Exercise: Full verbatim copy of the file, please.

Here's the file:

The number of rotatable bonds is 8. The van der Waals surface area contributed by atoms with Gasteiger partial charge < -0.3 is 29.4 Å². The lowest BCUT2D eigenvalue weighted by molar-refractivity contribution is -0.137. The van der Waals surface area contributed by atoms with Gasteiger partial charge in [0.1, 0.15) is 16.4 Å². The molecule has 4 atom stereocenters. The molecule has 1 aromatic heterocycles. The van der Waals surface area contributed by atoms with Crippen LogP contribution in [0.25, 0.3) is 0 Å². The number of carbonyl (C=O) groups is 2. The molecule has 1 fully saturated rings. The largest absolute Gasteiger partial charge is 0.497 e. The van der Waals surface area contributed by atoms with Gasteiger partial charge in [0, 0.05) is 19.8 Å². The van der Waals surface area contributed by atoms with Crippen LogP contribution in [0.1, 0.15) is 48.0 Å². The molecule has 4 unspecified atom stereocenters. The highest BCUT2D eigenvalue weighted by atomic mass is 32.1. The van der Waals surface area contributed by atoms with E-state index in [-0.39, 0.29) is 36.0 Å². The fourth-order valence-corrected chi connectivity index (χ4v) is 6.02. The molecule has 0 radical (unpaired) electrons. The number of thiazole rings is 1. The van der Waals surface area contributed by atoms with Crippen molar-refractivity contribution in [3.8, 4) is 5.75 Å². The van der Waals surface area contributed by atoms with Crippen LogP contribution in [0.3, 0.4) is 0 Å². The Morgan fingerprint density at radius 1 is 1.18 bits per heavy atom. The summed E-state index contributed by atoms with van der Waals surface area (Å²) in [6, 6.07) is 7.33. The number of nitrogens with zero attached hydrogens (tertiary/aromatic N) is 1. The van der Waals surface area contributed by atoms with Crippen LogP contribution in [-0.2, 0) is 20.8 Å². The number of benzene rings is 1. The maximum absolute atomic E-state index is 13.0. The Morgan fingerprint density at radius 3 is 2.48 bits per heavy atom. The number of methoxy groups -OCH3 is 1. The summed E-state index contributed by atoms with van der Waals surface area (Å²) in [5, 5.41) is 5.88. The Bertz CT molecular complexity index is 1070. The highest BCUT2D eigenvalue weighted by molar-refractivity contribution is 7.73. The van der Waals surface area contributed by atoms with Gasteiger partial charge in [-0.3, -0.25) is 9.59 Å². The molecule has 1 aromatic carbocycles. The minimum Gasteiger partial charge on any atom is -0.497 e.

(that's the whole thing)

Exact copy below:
The number of rotatable bonds is 8. The van der Waals surface area contributed by atoms with Gasteiger partial charge < -0.3 is 29.4 Å². The lowest BCUT2D eigenvalue weighted by molar-refractivity contribution is -0.137. The van der Waals surface area contributed by atoms with Gasteiger partial charge in [0.1, 0.15) is 16.4 Å². The molecule has 4 atom stereocenters. The molecule has 1 aromatic heterocycles. The van der Waals surface area contributed by atoms with Crippen LogP contribution in [0.25, 0.3) is 0 Å². The number of carbonyl (C=O) groups is 2. The molecule has 1 fully saturated rings. The largest absolute Gasteiger partial charge is 0.497 e. The van der Waals surface area contributed by atoms with Gasteiger partial charge in [0, 0.05) is 19.8 Å². The van der Waals surface area contributed by atoms with Crippen LogP contribution in [0.1, 0.15) is 48.0 Å². The molecule has 4 unspecified atom stereocenters. The highest BCUT2D eigenvalue weighted by atomic mass is 32.1. The van der Waals surface area contributed by atoms with E-state index in [-0.39, 0.29) is 36.0 Å². The fourth-order valence-corrected chi connectivity index (χ4v) is 6.02. The molecule has 0 radical (unpaired) electrons. The number of thiazole rings is 1. The van der Waals surface area contributed by atoms with Crippen molar-refractivity contribution in [3.8, 4) is 5.75 Å². The van der Waals surface area contributed by atoms with Crippen LogP contribution in [0.3, 0.4) is 0 Å². The Morgan fingerprint density at radius 1 is 1.18 bits per heavy atom. The summed E-state index contributed by atoms with van der Waals surface area (Å²) in [6, 6.07) is 7.33. The number of nitrogens with zero attached hydrogens (tertiary/aromatic N) is 1. The van der Waals surface area contributed by atoms with Crippen LogP contribution in [-0.2, 0) is 20.8 Å². The number of benzene rings is 1. The maximum absolute atomic E-state index is 13.0. The Morgan fingerprint density at radius 3 is 2.48 bits per heavy atom. The number of methoxy groups -OCH3 is 1. The summed E-state index contributed by atoms with van der Waals surface area (Å²) in [5, 5.41) is 5.88. The Bertz CT molecular complexity index is 1070. The highest BCUT2D eigenvalue weighted by molar-refractivity contribution is 7.73. The van der Waals surface area contributed by atoms with Gasteiger partial charge in [-0.3, -0.25) is 9.59 Å². The molecule has 1 aromatic carbocycles. The minimum Gasteiger partial charge on any atom is -0.497 e.